Woodrow Baker uses a wooden spoon to prop open his door on the days when he knows I’m coming. That way he doesn’t have to hobble over on his scratched wooden cane to let me in. He can stay leaning on his bed, gazing out the 10th floor window and listening to talk radio, where he learns a lot about the world. Just recently he learned that Hillary Clinton might well be a lesbian.
Today he isn’t hungry because he just rustled up a huge breakfast of eggs, grits and bacon. He uses Maxwell House coffee because he heard it’s the best. It’s the only top-quality purchase he’ll splurge on. He asks me if I drink Maxwell House and I say no, that I grind my own beans every morning. What for? he asks.
Woodrow has a little black-and-white television set that he doesn’t watch because it hurts his eyes. He has cataracts. He can’t read the newspaper’s fine print, either, but he scans the headlines with the concentration of a chess player, and in this manner he keeps abreast of local news.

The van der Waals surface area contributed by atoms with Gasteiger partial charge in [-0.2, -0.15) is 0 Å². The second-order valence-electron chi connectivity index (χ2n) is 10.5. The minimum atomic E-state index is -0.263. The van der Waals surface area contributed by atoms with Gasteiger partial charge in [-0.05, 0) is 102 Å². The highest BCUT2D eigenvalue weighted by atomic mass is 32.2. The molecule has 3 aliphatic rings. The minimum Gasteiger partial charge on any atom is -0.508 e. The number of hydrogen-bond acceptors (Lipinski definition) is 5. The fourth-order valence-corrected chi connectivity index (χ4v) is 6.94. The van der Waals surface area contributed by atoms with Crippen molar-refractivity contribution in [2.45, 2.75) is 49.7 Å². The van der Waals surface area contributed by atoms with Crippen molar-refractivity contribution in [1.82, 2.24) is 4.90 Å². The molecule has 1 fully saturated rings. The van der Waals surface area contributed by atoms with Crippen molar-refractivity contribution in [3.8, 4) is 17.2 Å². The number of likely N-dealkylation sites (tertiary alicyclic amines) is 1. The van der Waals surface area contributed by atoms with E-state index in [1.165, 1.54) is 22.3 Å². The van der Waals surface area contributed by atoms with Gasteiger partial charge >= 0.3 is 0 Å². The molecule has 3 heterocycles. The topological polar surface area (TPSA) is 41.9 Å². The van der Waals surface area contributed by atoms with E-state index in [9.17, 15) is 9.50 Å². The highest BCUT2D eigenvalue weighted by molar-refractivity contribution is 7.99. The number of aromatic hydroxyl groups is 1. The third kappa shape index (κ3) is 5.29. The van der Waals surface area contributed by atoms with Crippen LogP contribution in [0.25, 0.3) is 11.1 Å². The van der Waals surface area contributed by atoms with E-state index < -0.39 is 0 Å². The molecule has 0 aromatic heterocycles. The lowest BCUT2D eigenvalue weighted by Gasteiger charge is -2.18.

The cataracts have turned his brown eyes a pretty deep-water blue that does not make up for the fact that the filmy tissue has robbed him of much of his sight. He could have had surgery years ago to remove the cataracts, but he said no thanks, he needed his eyes.
I bought him a Bible because he lost his. He doesn’t read it, but he loves to hold it in his long brown bony fingers and gently turn the crispy translucent pages. On the inside page he wrote his name and the names of his brothers and mother and father. He left out the name of his stepmother, although he loved her very much.